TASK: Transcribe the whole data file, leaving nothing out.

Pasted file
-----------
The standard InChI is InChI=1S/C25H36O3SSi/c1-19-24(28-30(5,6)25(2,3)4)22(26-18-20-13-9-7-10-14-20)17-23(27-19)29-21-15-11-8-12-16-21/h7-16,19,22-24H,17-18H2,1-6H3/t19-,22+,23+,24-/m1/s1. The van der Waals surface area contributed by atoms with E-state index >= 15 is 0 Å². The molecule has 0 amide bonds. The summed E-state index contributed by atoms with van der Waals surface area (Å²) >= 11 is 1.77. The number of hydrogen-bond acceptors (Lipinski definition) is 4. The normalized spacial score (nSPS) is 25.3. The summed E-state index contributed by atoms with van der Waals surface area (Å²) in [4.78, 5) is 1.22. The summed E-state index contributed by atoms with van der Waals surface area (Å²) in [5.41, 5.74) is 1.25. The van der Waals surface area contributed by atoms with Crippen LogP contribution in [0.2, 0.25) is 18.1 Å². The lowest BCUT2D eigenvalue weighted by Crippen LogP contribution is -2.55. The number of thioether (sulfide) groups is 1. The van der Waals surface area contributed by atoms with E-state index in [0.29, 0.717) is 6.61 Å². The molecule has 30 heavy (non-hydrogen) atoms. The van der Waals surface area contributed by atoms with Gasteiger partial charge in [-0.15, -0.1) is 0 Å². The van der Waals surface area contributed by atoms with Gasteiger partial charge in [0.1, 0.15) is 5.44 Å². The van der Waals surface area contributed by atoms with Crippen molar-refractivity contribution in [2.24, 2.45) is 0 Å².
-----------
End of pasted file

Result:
The standard InChI is InChI=1S/C25H36O3SSi/c1-19-24(28-30(5,6)25(2,3)4)22(26-18-20-13-9-7-10-14-20)17-23(27-19)29-21-15-11-8-12-16-21/h7-16,19,22-24H,17-18H2,1-6H3/t19-,22+,23+,24-/m1/s1. The van der Waals surface area contributed by atoms with E-state index >= 15 is 0 Å². The molecule has 0 amide bonds. The summed E-state index contributed by atoms with van der Waals surface area (Å²) >= 11 is 1.77. The number of hydrogen-bond acceptors (Lipinski definition) is 4. The normalized spacial score (nSPS) is 25.3. The summed E-state index contributed by atoms with van der Waals surface area (Å²) in [4.78, 5) is 1.22. The summed E-state index contributed by atoms with van der Waals surface area (Å²) in [5.41, 5.74) is 1.25. The van der Waals surface area contributed by atoms with Crippen LogP contribution in [0.2, 0.25) is 18.1 Å². The lowest BCUT2D eigenvalue weighted by Crippen LogP contribution is -2.55. The number of thioether (sulfide) groups is 1. The van der Waals surface area contributed by atoms with E-state index in [0.29, 0.717) is 6.61 Å². The molecule has 30 heavy (non-hydrogen) atoms. The van der Waals surface area contributed by atoms with Gasteiger partial charge in [-0.15, -0.1) is 0 Å². The van der Waals surface area contributed by atoms with Gasteiger partial charge in [0.1, 0.15) is 5.44 Å². The van der Waals surface area contributed by atoms with Crippen molar-refractivity contribution in [2.24, 2.45) is 0 Å².